The Argument from Patriotism

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“Food for Thought” is an original column appearing every other Tuesday at, by Norman Imberman. Norman is a retired podiatrist who loves playing piano, writing music, lawn bowling, bridge, reading, classical music, going to movies, plays, concerts and traveling. He is not a member of any social network, nor does he plan on becoming one. Dr. Imberman has written a fantastic Christmas song which he had professionally recorded as a demonstration record. He is looking for a publisher, or A & R man, or record producer to listen to his song. It deserves to be a permanent member of the lexicon of familiar and favorite Christmas songs. Archived columns can be found here. FFT-only RSS feed available here.

There is a worn out slogan usually associated with the Conservative right which reads, “America, Love It or Leave It.” This slogan is quite distasteful to the Liberal left. It is often seen as a bumper sticker with an American flag on it. There is also a very popular and often quoted slogan penned by John F. Kennedy, which reads, “Ask not what your country can do for you, but what you can do for your country.” The Liberal left loves this slogan as if it were quoted directly from the Communist Manifesto.

Often, whenever I become involved in discussions with both sides of the political spectrum, whereby I take the position of advocating a voluntary society and express disappointment with our present system of government compulsion, both Liberals and Conservatives join forces and ultimately resort to the following argument against my position of freedom. They both say, “The price we must pay for living in America is to abide by its laws, pay taxes and vote to support it.” In other words, “America, Love it or Leave it.” Suddenly, the Liberals are in agreement with the very slogan that has been abhorrent to them in the past. This is a prime example of the saying, “politics makes strange bedfellows.” I call both of their slogans, “The Argument from Patriotism.”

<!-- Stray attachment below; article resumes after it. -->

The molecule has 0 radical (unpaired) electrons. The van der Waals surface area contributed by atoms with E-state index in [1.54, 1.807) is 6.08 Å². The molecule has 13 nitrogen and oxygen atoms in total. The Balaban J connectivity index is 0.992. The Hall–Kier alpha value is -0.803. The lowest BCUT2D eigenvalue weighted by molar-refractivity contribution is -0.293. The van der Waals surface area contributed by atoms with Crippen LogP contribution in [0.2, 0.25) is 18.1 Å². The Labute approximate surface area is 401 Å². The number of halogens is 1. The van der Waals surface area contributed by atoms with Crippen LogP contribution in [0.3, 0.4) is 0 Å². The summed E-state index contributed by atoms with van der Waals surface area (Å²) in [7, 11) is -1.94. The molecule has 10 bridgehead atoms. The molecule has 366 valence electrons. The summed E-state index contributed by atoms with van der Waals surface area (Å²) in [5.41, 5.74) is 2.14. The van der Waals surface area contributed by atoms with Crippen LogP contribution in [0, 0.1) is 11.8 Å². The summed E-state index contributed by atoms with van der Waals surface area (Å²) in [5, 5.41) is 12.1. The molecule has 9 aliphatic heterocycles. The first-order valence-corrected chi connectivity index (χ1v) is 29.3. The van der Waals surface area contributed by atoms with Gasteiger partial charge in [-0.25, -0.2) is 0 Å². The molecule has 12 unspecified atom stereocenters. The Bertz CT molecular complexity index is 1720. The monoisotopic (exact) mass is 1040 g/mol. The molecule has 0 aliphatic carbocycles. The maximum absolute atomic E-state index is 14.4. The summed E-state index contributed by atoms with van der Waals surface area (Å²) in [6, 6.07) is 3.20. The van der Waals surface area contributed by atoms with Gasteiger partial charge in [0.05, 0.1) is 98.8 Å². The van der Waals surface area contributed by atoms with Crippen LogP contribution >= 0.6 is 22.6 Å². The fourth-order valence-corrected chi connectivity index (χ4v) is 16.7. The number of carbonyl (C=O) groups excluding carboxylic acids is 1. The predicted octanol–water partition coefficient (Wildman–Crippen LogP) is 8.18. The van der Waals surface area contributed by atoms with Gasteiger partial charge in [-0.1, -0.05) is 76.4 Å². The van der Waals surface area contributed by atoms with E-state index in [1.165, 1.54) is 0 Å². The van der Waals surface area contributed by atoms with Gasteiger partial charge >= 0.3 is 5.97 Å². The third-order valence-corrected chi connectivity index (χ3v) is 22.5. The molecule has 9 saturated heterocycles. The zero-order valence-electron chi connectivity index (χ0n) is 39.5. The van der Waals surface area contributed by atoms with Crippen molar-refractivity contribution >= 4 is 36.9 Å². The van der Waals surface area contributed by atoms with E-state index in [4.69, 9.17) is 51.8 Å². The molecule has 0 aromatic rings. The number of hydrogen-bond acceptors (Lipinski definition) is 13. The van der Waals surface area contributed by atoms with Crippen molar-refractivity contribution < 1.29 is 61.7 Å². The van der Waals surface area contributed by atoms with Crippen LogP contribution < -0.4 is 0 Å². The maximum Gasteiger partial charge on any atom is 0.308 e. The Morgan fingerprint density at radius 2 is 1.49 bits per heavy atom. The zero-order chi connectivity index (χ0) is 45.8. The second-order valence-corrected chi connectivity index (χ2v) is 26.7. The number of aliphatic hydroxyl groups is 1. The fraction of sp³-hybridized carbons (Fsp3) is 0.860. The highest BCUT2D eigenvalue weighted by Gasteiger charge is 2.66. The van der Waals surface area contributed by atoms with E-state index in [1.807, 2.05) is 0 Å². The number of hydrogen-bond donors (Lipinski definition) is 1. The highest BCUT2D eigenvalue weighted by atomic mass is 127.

This demonstrates that both parties are very similar in their fundamental method of achieving their goals. They agree upon the use of governmental compulsion and duress in order to solve society’s most urgent problems. They never stop to consider that perhaps their fundamental method may be the very antithesis of what is required. They differ only as to the issues they favor and disfavor. They both hide under the guise of patriotism.

This country was founded upon the doctrines antithetical to the Argument from Patriotism. The immigrants came here from other lands where they were constantly expected to perform for the benefit of their king, monarch, rulers, party or country. Thus, a Statist society is one in which the individual is subservient to the State. These immigrants escaped all manifestations of religious, social and economic persecutions in order to come to a land where there existed the promise that they would be left alone to shift for themselves for the benefit of serving themselves – not for the benefit of the State. They came to the Promised Land not asking what they can do for their country, as in the quote from Kennedy, but to be left alone.

America flourished because of the establishment of the principles of non-compulsion or voluntarism. The Declaration of Independence was the embodiment of those principles. For the first time the individual discovered that he had certain inalienable rights; the right to Life, Liberty and the Pursuit of Happiness. The right to the Pursuit of Happiness does not mean the right to a guarantee of happiness. It only guarantees the right to seek happiness and to fail in that endeavor. But, more importantly, for the first time, the individual was king and the State became subservient to the individual. The practice of these principles is what enabled America to become the wealthiest, most respected country in the world, having the highest standard of living for more people than in all previously recorded history.

Now we have come full circle and once again, we have degenerated to a Statist society. Most citizens look towards government to solve most problems and want their fellow citizens to foot the bill for the cost of these solutions. The means of support are never considered and the problems continue to multiply. In the meanwhile, the individual gets trampled upon and hardly anybody cares.

The liberals want more welfare, more entitlement programs, more social security benefits, universal medical care and increasing foreign aid to starving nations. The conservatives want more interference with our private lives by passing anti-abortion laws, anti-drug laws, anti-pornography laws and generally, laws to control the morality of the people. Both of these factions care little about the individual. The liberals have a reputation of giving support to the minority, forgetting that the individual is the smallest minority. The conservatives pay lip service to individual rights.